With the humdrum of a touring production all around and roadies wheeling flight cases etched with ‘TBP’ on the side into Birmingham’s Institute, we make our way up the steps of the tour bus, not knowing quite what to expect – empty beers cans, food wrappers, unwashed clothes strewn across the floor and some rock and roll paraphernalia, perhaps? Quite the contrary, actually. An immaculate and somewhat futuristic bus beckons, with people peering out of bunks left, right and center. If it weren’t for the three Perrys sat at a table on the next level up, we’d be a little underwhelmed. No evidence of rock and roll excess here; just a pair of Christian Louboutin knee-high boots to the side of a couch, a few bottles of still water and a couple of books.
Keeping well out of the way from the madness and rain just outside of the bus, the Perrys are preparing for one of their first UK shows on the We Are Pioneers European leg after a few long days of travelling. They’re feeling a little tired, under-groomed (Reid’s desperate to find a barber’s shop) but Kimberly, who quickly tells us to call her KP, says how she has been binging on box sets of Nashville. So with the excitement of playing the first gig after a couple of days off, and the added bonus of being riled up by her favourite TV show, KP is on fire for tonight’s show.
Neil and Reid sit opposite us, Kimberly beside us, and with the crackle of the roadies’ walkie-talkies coming in through a bus window left ajar, it brings back memories for the two brothers who used to roadie for Kimberly when she gigged as a solo act in her teenage years. Kimberley (who’s now 30 years old) and her two brothers (both in their 20s) signed to Republic Nashville in 2009, quickly followed by a blistering country initiation of seven American Music Awards and a couple of Grammy nominations for good measure. Not bad, huh? Things aren’t quite that rosy in Birmingham, though – they’ve not seen the sun for days…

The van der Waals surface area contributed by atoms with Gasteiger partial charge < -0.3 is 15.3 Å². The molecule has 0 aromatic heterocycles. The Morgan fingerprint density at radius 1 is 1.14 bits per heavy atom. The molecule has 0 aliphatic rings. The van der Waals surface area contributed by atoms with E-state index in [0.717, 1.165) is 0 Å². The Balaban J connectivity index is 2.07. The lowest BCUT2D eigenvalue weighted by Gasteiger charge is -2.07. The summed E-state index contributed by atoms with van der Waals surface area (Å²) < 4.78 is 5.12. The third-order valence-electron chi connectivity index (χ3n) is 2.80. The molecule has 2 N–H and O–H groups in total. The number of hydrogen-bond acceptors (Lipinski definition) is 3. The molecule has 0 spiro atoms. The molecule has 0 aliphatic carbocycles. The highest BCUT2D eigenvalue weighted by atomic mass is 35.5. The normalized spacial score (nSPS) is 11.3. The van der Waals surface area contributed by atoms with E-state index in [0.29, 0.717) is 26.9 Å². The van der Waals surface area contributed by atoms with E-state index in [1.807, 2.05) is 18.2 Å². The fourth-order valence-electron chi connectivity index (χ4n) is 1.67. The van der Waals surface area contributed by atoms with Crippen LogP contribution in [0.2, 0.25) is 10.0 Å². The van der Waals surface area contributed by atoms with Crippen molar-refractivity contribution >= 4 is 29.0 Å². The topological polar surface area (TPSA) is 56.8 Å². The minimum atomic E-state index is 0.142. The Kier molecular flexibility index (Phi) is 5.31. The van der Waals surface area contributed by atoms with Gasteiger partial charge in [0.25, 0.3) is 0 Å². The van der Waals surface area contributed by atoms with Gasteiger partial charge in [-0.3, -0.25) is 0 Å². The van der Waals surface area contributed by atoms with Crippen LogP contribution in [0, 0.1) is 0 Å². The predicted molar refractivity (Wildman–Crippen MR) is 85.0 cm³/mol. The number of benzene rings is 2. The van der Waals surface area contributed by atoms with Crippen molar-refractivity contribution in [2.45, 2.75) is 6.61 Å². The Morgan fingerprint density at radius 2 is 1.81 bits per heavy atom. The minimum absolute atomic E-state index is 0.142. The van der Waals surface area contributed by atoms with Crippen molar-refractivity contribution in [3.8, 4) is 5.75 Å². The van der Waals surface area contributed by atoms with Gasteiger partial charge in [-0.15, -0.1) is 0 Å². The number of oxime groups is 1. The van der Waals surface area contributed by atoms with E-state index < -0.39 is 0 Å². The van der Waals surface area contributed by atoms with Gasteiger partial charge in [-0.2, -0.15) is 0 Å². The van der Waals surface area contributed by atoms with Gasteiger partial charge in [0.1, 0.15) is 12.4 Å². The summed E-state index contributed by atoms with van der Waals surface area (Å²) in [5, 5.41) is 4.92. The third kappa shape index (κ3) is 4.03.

‘I do miss the sunshine. I thought it was going to be pretty here in England,’ KP jokes. Well, it hasn’t stopped the gaggle fans congregating at the front of the venue six hours before show time.
‘We were in the UK last year for several media tours and then we played the big BBC Radio Two event at Hyde Park. We also done a few of our own headline shows, but it’s definitely exciting to be back here to do six dates in the UK. We’ve been to Scandinavia, Zurich, Paris, Germany – all on this We Are Pioneers tour,’ KP says.
We Are Pioneers has been all over the place already (that’s before hitting the States and Canada) and it’s definitely stepped up in terms of production and the venues – I guess this is the most ambitious run of live shows you’ve done?
RP: It will be, absolutely. Especially when we get back to the States. We’re actually finalising some of the production aspects of it this week. It’s our very first full headlining tour and we thought what better way than start it over in Europe! We’ve still got the States and Canada to go.
KP: The spirit of Pioneer is one of adventure and in Europe we’ve only ever done two weeks at a time before, so for us this has definitely been a brand new experience and we love every minute. It’s all about the growth from each show, and from each tour…
It’s no secret that country music in the UK suffers a rougher ride than it does back in the States…